The Purple Haired Lady stirred the tea thoroughly and left it on the bedside table, although no one had slept on that side of the bed for almost a month. She sat on the bed. Her face was still. It had long forgotten how expressions felt like. The dim puddles below her forehead used to be the sparkling eyes she first saw him with.
When she and the Moustache met at a party at her sister`s, The Purple Haired Lady was a girl. She was studying architecture and wanted to continue her education abroad, at the Bauhaus. She felt like a bee in spring, eager to try every sweet nectar life had to offer. As she was about to find out later, the Moustache didn`t share her yearnings. He wanted a life away from the big city. Education wasn`t his idea of a proper woman`s occupation. He had his life planned and there was no place for her foolish whimsies. Her dreams got suppressed by his charming and imperious nature just like the Bauhaus got shut by the Nazi. Perhaps she loved him very much or not at all. Such were the times.
What The Purple Haired Lady loved for sure, was spring. She never really liked the countryside but the smell of blooming flowers and blossoming trees filled her with bright feelings of inexplicable hope and happiness. Such that could not be obscured even by the dubiety coming from the vast empty fields of greenery, away from the shielding of the city. She and the Moustache moved to the countryside in the last days of a sunny March. They have bought an old farm for The Moustache wanted to start out beekeeping. While the air was filling with the scent of wild flowers, her days were filled with the reconstruction. It kept her busy up until dinner time when she and Moustache would sit on the porch and eat the dud meals she had prepared. Cooking never was her thing. As her first summer as a farmer`s wife was setting so was her enthusiasm. She was starting to miss the city.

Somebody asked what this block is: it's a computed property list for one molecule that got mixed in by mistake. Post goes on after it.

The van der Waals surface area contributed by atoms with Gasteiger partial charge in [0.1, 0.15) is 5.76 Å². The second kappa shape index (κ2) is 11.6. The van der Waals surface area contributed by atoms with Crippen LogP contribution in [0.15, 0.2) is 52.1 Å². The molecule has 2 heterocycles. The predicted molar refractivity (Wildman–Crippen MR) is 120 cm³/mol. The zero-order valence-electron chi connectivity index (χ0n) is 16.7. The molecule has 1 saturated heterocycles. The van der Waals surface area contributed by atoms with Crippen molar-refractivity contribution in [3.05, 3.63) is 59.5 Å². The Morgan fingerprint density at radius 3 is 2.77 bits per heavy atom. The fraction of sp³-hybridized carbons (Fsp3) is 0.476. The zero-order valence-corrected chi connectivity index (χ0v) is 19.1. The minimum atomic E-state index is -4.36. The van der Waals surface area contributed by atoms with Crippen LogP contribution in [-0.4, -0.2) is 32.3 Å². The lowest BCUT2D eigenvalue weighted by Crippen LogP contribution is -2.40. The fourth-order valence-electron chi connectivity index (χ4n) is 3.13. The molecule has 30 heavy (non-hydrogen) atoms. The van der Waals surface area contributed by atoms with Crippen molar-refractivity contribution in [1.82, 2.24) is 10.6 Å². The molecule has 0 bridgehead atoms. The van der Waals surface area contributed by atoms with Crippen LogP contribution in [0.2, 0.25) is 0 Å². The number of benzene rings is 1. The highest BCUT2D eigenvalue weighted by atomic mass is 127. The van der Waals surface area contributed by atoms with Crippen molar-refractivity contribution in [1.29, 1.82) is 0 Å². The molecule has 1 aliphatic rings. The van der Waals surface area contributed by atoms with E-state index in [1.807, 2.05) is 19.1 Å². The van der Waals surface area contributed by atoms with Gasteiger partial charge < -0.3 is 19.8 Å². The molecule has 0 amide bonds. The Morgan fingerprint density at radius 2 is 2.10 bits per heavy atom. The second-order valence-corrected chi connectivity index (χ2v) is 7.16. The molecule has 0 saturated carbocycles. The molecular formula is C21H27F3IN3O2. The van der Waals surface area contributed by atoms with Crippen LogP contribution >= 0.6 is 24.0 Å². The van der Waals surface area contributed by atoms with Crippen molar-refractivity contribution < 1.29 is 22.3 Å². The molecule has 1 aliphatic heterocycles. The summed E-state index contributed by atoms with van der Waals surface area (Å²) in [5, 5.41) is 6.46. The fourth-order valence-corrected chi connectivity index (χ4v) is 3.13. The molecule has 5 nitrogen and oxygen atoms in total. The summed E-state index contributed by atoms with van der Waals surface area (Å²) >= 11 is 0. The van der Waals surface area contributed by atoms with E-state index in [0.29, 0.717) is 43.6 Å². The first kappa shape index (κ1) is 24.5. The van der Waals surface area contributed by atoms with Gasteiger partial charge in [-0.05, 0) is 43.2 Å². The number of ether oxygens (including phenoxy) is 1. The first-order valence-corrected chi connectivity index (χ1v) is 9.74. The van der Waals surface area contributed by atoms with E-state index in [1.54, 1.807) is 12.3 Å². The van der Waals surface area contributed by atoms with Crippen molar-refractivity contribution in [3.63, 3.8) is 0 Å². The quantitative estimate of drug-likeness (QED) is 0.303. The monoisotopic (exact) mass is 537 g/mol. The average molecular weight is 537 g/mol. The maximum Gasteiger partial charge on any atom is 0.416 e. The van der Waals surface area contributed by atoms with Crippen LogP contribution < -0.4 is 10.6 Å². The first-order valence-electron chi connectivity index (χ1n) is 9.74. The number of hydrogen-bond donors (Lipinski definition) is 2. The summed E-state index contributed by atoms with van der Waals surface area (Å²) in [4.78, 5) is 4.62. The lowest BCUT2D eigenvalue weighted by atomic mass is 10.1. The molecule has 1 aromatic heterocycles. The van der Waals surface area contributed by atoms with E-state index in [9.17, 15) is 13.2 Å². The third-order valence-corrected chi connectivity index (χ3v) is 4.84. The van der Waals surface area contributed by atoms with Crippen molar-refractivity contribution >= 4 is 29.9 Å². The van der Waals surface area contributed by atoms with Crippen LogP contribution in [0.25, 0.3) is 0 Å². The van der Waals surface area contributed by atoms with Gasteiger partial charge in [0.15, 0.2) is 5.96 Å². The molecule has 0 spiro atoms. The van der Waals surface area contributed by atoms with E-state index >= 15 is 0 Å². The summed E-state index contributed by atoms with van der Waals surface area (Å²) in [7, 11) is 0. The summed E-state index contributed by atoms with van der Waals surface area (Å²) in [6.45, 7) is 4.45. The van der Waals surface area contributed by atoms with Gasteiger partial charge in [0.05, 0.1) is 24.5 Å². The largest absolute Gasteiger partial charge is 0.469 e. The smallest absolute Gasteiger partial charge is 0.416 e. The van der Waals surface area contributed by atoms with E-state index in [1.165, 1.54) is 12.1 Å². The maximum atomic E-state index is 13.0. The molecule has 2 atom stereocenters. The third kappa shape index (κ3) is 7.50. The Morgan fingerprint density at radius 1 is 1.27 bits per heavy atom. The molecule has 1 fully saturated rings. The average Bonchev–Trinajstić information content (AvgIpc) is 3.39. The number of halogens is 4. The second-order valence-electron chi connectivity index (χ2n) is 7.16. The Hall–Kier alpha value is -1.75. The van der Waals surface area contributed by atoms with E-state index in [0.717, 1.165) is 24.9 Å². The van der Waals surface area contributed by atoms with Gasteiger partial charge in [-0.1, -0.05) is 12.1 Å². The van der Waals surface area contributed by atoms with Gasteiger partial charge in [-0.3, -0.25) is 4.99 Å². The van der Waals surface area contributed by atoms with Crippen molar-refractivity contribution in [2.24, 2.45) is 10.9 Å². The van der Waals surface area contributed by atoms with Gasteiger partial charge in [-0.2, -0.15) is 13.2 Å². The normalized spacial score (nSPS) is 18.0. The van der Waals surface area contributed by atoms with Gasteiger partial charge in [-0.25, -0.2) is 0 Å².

Beekeeping is a job one must do with love and respect to bees. The Moustache saw himself as a subjugator, a master rather than a keeper. He only took the bees because he believed selling manna honey would bring a fortune.
Manna honey is a honey with the color of a rosehip marmalade, so extremely sweet in taste that can even feel bitter. It is made out of the sticky liquid secreted by aphids as they feed on plant sap. Basically, a honey made out of insect`s excrements. For some reason bees left to overwinter on manna honey often die.
The Purple Haired Lady overwintered their first year in the farm, imagining their life together would get better. Her hopes died. As years went by The Moustache was becoming more and more like an aphid drinking the sap out of her. And all he produced was excrements. No good, no manna honey ever came out of it all. The Moustache had planned for them to have two children. The Purple Haired Lady had agreed. The children never came. Nor the fortune.